In January 2014 my life was forever changed when I gave birth to my first child, a son. My 26 years of experience growing, learning, and maturing up until that point had not fully prepared me for the mamahood journey that was ahead. On that day, my husband and I fully understood the meaning of a parent's unwavering love as we looked upon my son's face. In a moment I knew that I would do anything and everything within my power to keep this precious person safe and protected.
At the same time, though, a million questions raced through my mind. Would I truly know how to raise a son although my own father had never been present? How would he be perceived as an African American child in today's judgmental, and sometimes cruel, society? How do I adequately prepare him to understand that one day people may hold misconceptions or fears about him and his intentions due solely to the hue of his skin? It didn't seem fair to me that as a new, young mother I had to rack my mind with these questions while others elsewhere, born into a different race or ethnicity, may never have to tackle the same thoughts. I thankfully came to a momentof peace when I realized that all of my fears, whether rational or not, were beyond my control. All I could do was put my trust and faith in God and let everything else go. My job as a mama was not to predict the future for my son, but instead it was to equip him with the tools and support needed to become an amazing man and father one day...just like his dad.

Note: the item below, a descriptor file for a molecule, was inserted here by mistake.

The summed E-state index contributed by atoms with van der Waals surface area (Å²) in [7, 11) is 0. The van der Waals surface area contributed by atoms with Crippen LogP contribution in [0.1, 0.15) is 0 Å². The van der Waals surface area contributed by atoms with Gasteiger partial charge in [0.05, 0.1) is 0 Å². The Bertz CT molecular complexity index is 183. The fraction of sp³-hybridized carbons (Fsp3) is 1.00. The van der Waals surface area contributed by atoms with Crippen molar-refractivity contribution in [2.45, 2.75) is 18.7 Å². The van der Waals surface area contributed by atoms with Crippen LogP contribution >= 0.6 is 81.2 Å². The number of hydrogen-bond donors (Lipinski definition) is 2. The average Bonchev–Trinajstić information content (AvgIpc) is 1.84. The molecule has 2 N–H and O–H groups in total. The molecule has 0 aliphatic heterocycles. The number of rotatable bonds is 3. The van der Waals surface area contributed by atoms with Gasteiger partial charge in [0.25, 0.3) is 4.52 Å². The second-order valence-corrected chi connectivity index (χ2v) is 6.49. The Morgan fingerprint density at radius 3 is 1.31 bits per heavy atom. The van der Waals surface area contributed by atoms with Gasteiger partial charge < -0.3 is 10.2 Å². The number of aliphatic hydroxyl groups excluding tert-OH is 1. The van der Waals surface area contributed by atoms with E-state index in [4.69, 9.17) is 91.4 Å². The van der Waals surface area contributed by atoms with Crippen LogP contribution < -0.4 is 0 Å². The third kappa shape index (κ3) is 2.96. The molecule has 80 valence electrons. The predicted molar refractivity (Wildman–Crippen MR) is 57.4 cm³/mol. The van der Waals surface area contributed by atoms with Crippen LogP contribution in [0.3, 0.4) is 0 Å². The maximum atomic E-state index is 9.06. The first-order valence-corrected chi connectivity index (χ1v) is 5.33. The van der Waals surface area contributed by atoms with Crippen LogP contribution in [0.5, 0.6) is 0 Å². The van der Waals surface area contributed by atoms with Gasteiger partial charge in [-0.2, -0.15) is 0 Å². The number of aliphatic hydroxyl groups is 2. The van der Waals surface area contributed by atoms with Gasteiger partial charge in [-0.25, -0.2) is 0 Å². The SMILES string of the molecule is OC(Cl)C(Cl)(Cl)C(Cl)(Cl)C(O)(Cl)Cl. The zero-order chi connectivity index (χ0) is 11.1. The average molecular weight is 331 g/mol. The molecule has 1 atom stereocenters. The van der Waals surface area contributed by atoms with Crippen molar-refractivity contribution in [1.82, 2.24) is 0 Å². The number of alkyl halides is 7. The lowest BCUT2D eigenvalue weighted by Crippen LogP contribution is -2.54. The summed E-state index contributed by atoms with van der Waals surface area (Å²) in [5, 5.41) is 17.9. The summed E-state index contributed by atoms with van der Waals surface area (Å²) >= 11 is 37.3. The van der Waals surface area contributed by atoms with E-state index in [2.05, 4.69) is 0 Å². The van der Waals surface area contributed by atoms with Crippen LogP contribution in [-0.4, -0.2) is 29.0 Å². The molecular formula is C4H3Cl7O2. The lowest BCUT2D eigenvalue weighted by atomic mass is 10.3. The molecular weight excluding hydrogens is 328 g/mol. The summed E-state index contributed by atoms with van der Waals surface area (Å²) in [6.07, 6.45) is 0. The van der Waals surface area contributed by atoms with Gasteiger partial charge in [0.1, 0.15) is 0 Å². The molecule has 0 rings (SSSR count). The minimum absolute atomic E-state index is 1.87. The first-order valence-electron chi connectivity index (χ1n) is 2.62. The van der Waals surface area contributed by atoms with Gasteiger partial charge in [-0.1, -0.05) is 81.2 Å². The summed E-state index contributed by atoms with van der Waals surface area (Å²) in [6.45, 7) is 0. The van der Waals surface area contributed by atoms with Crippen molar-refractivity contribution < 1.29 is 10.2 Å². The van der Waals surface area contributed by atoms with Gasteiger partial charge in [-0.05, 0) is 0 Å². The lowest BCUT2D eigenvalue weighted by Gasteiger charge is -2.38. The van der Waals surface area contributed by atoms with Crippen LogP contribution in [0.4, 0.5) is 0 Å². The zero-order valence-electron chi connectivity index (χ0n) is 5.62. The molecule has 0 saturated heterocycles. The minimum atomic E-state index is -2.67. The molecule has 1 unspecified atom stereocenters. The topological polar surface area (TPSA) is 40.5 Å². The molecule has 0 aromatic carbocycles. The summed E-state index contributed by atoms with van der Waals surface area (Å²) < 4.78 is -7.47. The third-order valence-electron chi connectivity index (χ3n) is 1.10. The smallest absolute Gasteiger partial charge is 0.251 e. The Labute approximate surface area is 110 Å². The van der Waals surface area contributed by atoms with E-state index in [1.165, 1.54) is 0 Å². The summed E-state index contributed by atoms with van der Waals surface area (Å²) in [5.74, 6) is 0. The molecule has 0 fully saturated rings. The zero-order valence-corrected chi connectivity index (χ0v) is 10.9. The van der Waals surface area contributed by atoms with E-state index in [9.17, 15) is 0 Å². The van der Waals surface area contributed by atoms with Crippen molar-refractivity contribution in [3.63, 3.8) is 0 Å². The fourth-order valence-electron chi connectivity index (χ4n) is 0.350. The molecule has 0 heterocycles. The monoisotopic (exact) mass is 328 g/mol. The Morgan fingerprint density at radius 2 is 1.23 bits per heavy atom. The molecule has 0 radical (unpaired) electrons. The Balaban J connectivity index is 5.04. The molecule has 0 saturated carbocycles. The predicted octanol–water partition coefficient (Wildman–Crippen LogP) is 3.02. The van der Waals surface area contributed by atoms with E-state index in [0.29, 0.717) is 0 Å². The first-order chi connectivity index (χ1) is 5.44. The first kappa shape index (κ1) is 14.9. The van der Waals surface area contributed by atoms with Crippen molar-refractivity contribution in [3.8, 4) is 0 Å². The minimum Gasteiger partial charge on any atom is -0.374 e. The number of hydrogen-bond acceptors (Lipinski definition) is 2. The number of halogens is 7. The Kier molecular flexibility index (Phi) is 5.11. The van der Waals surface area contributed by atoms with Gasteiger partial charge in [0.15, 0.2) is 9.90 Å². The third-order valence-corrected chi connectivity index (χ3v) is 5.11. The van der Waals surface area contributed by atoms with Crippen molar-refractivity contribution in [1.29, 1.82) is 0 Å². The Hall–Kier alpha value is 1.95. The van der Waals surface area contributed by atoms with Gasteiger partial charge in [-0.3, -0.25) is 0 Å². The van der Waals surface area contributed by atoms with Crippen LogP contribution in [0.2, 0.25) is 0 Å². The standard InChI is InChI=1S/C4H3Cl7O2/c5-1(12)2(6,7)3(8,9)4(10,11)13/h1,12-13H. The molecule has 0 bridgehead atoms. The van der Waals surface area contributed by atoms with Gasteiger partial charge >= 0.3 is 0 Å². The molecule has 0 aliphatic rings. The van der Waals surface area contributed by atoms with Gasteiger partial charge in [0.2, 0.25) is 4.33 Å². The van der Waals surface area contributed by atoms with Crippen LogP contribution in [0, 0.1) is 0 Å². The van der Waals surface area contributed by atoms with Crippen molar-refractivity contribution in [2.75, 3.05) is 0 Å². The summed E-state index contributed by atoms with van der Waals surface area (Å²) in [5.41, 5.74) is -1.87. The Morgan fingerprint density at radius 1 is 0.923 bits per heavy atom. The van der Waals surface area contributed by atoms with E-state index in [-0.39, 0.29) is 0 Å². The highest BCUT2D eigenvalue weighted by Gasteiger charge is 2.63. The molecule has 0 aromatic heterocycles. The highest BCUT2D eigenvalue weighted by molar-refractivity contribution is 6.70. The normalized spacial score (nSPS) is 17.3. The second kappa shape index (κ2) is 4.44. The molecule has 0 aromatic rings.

As a first step to accomplish this, over the past two years I've tried to teach my son his worth. As a community, we often spend ample time equipping young girls of color to understand and fully embrace who they are by teaching them their value which may be why African American males in cities like Chicago have a 50% greater chance of failing one or more major courses during their first semester of high school when compared to their female counterparts. Do not get me wrong, this is such a crucial lesson for our girls to learn, but sadly we rarely do the same for our boys.
To combat this trend, I try to focus on showing my son just how smart, inquisitive, and beautiful he is. Whether that's through spending time with him exploring at a local children's museum, drawing pictures and images of characters who resemble him during art or listening to the sounds of talented African American artists during music time...I try to encourage him to embrace his unique interests and personality on a daily basis. He is indeed a strong willed child (I believe he gets that from me, haha), so helping to guide him can sometimes be difficult, but I have to remember that his will is not something for me to change or stifle. Instead, it is my job to help him use this characteristic in a positive manner. Outlets, such a Happy Hair and others focused on building up this generation of African American children, have provided me with ideas and examples of how to show my son his value in a society where it's sometimes forgotten...and for that this mama will be forever grateful.
Thank you so much and please do not hesitate to let me know if you have any questions!